Textus Receptus Bibles
Wessex Gospels c.1175
|28:1||Soðlice Note: MS. Sodlice. þam reste Note: restes, alt. to reste. -daiges efene. se þe on-lihte on þam forme reste-dayge com syo magdalenissca Marie & syo oðer Marie þæt hyo wolden ge-syen þa byrigenne.|
|28:2||& þær warð ge-worðen mychel eorð-befiunge. Witodlice drihtenes ængel ästah of heofene. & geneahlacte. ænd awelte þanne stan. & sæt þær on-uppon.|
|28:3||hys ansiene wæs swylce leyt. & hys reaf swa hwit swa snaw.|
|28:4||Witodlice þa weardes wæren afyrhte. & wæron ge-worðene swylce hyo deade wæren.|
|28:5||Ða andswerede se ængel & sayde þam wifon. Ne on-dræde ge eow. Ic wat witodlice þæt ge secheð þanne hælend. þane þe on roden ahangen wæs.|
|28:6||Nis he her. He aras ge-wislice swa swa he sæigde. Cumeð & geseoð. þa stowe þe se hælend wæs on aleigd.|
|28:7||& Fareð rædlice & cumeð & seggeð hys leorning-cnihten þæt he aras. & soðlice he cymð beforan eow on galileam. þær ge hine geseoð. nu ich segge eow.|
|28:8||Þa ferden hyo rædlice fram þare byrigenne mid eige & mid mychele ge-fean. & urnen ænd kydden hyt hys leorning-cnihten.|
|28:9||& efne þa com se hælend ongean hyo. & cwæð. hale wese ge. Hyo ge-neohlahten & ge-namen hys fët. & to him ge-eadmededon.|
|28:10||Ða cwæð se hælend to heom. Ne on-dræde ge eow. fareð & kyðeð mine ge-broðre þæt hyo faran on galilea. þær hyo ge-seoð me.|
|28:11||Ða hyo ferdon þa comen sume þa weardes on þa ceastre. & kyddan þare sacerda ealdren. ealle þa þing þe þær ge-worðene wæren.|
|28:12||Þa ge-samnode þa ealdres hyo. & worhten gemot. & sealden þam þeignen. mychel feoh. & cwæðen.|
|28:13||Seggeð þæt hys leorning-cnihtes coman nyhtas & for-stælen hyne þa we slepen.|
|28:14||Ænd gyf se dema þis ge-axoð. we læreð hyne. & ge-doð eow sorhlease.|
|28:15||Ða on-fengen hyo þas feos. & dyden eal-swa hyo ge-lærde wæren. & þis word wæs gewid-mærsod mid iudeam oðð þisne andwearden dayg.|
|28:16||Þa ferden þa endlefan leorning-cnihtes on þanne munt þær se hælend heom dihte.|
|28:17||& hine þær ge-seagen. & hyo to hym ge-eadmedoden Note: -mododen, alt. to -medoden. . Witodlice sume hyo tweonoden.|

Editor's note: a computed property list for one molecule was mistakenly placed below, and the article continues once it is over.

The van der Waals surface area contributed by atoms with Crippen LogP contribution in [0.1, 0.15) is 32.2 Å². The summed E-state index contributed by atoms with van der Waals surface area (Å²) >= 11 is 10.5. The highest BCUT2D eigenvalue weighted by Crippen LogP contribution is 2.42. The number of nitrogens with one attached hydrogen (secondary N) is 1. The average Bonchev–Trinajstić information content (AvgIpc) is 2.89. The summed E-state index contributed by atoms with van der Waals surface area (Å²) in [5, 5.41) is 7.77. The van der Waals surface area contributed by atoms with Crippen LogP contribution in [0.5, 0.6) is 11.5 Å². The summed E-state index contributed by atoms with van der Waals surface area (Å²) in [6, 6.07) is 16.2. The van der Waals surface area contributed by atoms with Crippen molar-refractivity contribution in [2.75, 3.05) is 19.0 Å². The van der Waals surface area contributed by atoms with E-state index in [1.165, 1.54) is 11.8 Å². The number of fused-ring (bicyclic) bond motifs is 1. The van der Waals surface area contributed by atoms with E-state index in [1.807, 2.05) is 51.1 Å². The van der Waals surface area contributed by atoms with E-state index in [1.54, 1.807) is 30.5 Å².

|28:18||Ða ge-neohlacte se hælend ænd spræc to heom þas þing & þus cwæð. Me ys ge-seald ælch anweald on heofena & on eorðan.|
|28:19||fareð witodlice & læreð Note: MS. læred. ealle þeode. & fullieð hyo. on naman fæder & sune & þas halgen gastes.|
|28:20||& læreð þæt hyo healden ealle þa þing. þe ich eow be-bead. & ich beo mid eow ealle dages oððe worulde ændenge. Amen.|
Wessex Gospels c.1175
The Wessex Gospels (also known as the West-Saxon Gospels) are a full translation of the four gospels of the Christian Bible into a West Saxon dialect of Old English. Designated Royal MS 1 A XIV, it is historically important.
- The Wessex Gospels are the oldest translations into English from Greek and not Latin.
- The gospels are written in the Old English West Anglo-Saxon dialect of Northumbria.
- Royal MS 1 A XIV is written on parchment and is also known as the Codex Evangeliorum Anglice.
- The title written at the top of the page, ‘Text[us] iv evangelior[um] anglice’, is reproduced in the 14th-century catalogue of the Benedictine Christ Church library, but at the Reformation this book was one of many acquired from religious houses by Thomas Cranmer, Archbishop of Canterbury from 1532 to 1534, whose name is written at the top of the page.
- Seven extant copies exist today. The earliest version dates from 990AD.
- Royal MS 1 A XIV was copied directly from MS 441 in the Bodleian library at Oxford. We know this as the same passages have been omitted from both. It has a transmission jump of 185 years.
- MS 441 (990AD) is extant and still resides in the Bodleian Library at Oxford University, England. It was given to the library by Baron Hatton in 1671. Paleographical evidence suggests a Canterbury origin. The earliest extant evidence of ownership is through Archbishop Matthew Parker (1504-75).
- MS Corp. Ch Coll Camb 140 (1000AD) is in Corpus Christi College Cambridge.
- Royal MS 1 A XIV (1175AD) is in the British Library and was presented to the British Museum by King George II in 1757 from the Old Royal Library.
- Royal MS 1 A XIV once belonged to the Prince of Wales: Henry Frederick, (1594-1612), eldest child of King James the First.
Why is this important?
- Desiderius Erasmus had access to these MSS before starting his translation of the Textus Receptus. In the five years prior to starting his translation work Erasmus was Professor of Divinity at Cambridge at a time when the university's benefactors owned these manuscripts.
- The King James Bible translators had access to these manuscripts. All the six KJV translation companies where housed at Oxford, Cambridge and Westminster and all had access to the Wessex Gospels.
- The codex contains the long ending in Mark chapter 16.
- The codex contains the Pericope Adulterae (John 7:53-8:11)